All About Jazz needs your help and we have a deal. Pay $20 and we'll hide those six pesky Google ads that appear on every page, plus this box and the slideout box on the right for a full year! You'll also fund website expansion.
This 1973 date, just reissued with fancy new packaging by 32 Jazz, is a thoroughly enjoyable, low-key blowing session featuring the two tenor titans backed by an excellent veteran rhythm section of Jaki Byard, George Duvivier, and Mel Lewis. Both Cohn and Sims are supremely smooth and effortlessly swinging tenor players in the Lester Young mode, and they complement each other perfectly here. Longtime friends and colleagues, dating back to their days as part of Woody Herman's "Four Brothers" saxophone section in the late 1940s, Cohn and Sims display that rare musical affinity that only years of playing together can breed.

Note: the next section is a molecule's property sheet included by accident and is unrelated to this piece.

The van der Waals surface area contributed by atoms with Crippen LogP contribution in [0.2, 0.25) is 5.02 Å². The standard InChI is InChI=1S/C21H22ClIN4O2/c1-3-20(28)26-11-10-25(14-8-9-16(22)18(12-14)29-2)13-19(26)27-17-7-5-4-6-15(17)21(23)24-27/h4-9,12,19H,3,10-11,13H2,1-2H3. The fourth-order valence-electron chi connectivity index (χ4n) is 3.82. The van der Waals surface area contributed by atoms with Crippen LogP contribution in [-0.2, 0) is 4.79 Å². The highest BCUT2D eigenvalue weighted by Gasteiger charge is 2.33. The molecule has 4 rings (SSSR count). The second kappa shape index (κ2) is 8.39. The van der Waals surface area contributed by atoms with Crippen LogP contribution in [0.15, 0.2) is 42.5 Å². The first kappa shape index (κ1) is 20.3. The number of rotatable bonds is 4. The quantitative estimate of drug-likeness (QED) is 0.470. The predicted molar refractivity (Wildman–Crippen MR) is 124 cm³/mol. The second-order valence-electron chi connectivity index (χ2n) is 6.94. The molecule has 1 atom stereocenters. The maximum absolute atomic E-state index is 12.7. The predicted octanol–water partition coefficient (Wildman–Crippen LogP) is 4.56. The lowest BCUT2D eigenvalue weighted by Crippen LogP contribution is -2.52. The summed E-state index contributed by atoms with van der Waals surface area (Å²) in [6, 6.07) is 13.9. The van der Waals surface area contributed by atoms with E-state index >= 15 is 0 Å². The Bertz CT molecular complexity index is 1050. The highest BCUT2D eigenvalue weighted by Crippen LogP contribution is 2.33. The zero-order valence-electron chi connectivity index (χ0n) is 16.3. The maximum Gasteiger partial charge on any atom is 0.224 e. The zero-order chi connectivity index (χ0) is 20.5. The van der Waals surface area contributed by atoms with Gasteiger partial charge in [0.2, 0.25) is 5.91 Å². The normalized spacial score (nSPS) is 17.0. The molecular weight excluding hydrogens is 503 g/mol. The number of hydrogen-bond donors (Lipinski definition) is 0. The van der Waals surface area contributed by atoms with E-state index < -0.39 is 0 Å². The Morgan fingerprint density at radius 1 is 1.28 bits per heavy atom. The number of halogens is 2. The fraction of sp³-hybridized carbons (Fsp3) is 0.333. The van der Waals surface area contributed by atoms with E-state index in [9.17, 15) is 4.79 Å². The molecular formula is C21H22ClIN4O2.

While most of the album is played at a fairly relaxed pace, the two tenor players get things off to a rousing start with "Doodle Oodle," a burner in which they challenge each other with increasingly acrobatic solos, recalling the great tenor battles of Sonny Stitt and Gene Ammons. Unlike some other double tenor lineups, which focus almost exclusively on this type of high-energy competitive workout, Cohn and Sims do not neglect ballads. Their version of the title song, for all its familiarity, is stirring and an album highlight, as is a haunting rendition of Johnny Mercer's "Emily." They also pay homage to fellow Herman alumnus Stan Getz with a lovely Brazilian medley including "Girl From Ipanema" and "One Note Samba." Jaki Byard's contribution on piano is especially noteworthy, as he brings some nice avant-garde touches to a mostly straight-ahead session.
I love jazz because I enjoy the freedom.
I was first exposed to jazz when I was 17.
I met Cedar Walton at a concert in San Paulo.
The best show I ever attended was Helio Jambao trio.
The first jazz record I bought was Witchcraft by George Benson.
My advice to new listeners is listen to the old school first.